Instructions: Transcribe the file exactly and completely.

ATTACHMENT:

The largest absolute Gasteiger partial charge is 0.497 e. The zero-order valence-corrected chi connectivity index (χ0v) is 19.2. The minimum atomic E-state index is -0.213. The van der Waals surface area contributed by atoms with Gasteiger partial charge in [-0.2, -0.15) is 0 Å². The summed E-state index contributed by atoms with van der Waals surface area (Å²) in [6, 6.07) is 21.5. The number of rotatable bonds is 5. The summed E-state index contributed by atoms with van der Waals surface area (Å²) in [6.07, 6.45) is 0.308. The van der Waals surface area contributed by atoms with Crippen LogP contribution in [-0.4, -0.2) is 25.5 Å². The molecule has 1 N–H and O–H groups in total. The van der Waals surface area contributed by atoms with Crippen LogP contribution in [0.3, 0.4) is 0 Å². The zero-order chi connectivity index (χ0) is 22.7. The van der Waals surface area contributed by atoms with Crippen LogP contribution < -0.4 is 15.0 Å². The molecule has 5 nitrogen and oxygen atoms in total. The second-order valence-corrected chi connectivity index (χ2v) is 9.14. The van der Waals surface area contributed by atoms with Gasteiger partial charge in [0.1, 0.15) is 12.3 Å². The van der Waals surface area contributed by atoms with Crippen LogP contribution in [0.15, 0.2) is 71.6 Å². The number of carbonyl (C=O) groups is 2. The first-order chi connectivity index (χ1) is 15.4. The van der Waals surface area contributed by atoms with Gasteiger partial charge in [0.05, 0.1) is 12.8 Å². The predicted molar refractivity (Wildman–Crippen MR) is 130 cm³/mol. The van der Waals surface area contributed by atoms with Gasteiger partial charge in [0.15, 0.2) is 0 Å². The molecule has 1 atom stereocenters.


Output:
The largest absolute Gasteiger partial charge is 0.497 e. The zero-order valence-corrected chi connectivity index (χ0v) is 19.2. The minimum atomic E-state index is -0.213. The van der Waals surface area contributed by atoms with Gasteiger partial charge in [-0.2, -0.15) is 0 Å². The summed E-state index contributed by atoms with van der Waals surface area (Å²) in [6, 6.07) is 21.5. The number of rotatable bonds is 5. The summed E-state index contributed by atoms with van der Waals surface area (Å²) in [6.07, 6.45) is 0.308. The van der Waals surface area contributed by atoms with Crippen LogP contribution in [-0.4, -0.2) is 25.5 Å². The molecule has 1 N–H and O–H groups in total. The van der Waals surface area contributed by atoms with Crippen LogP contribution in [0.3, 0.4) is 0 Å². The zero-order chi connectivity index (χ0) is 22.7. The van der Waals surface area contributed by atoms with Crippen LogP contribution < -0.4 is 15.0 Å². The molecule has 5 nitrogen and oxygen atoms in total. The second-order valence-corrected chi connectivity index (χ2v) is 9.14. The van der Waals surface area contributed by atoms with Gasteiger partial charge in [0.1, 0.15) is 12.3 Å². The van der Waals surface area contributed by atoms with Crippen LogP contribution in [0.15, 0.2) is 71.6 Å². The number of carbonyl (C=O) groups is 2. The first-order chi connectivity index (χ1) is 15.4. The van der Waals surface area contributed by atoms with Gasteiger partial charge in [0.05, 0.1) is 12.8 Å². The predicted molar refractivity (Wildman–Crippen MR) is 130 cm³/mol. The van der Waals surface area contributed by atoms with Gasteiger partial charge in [0.15, 0.2) is 0 Å². The molecule has 1 atom stereocenters.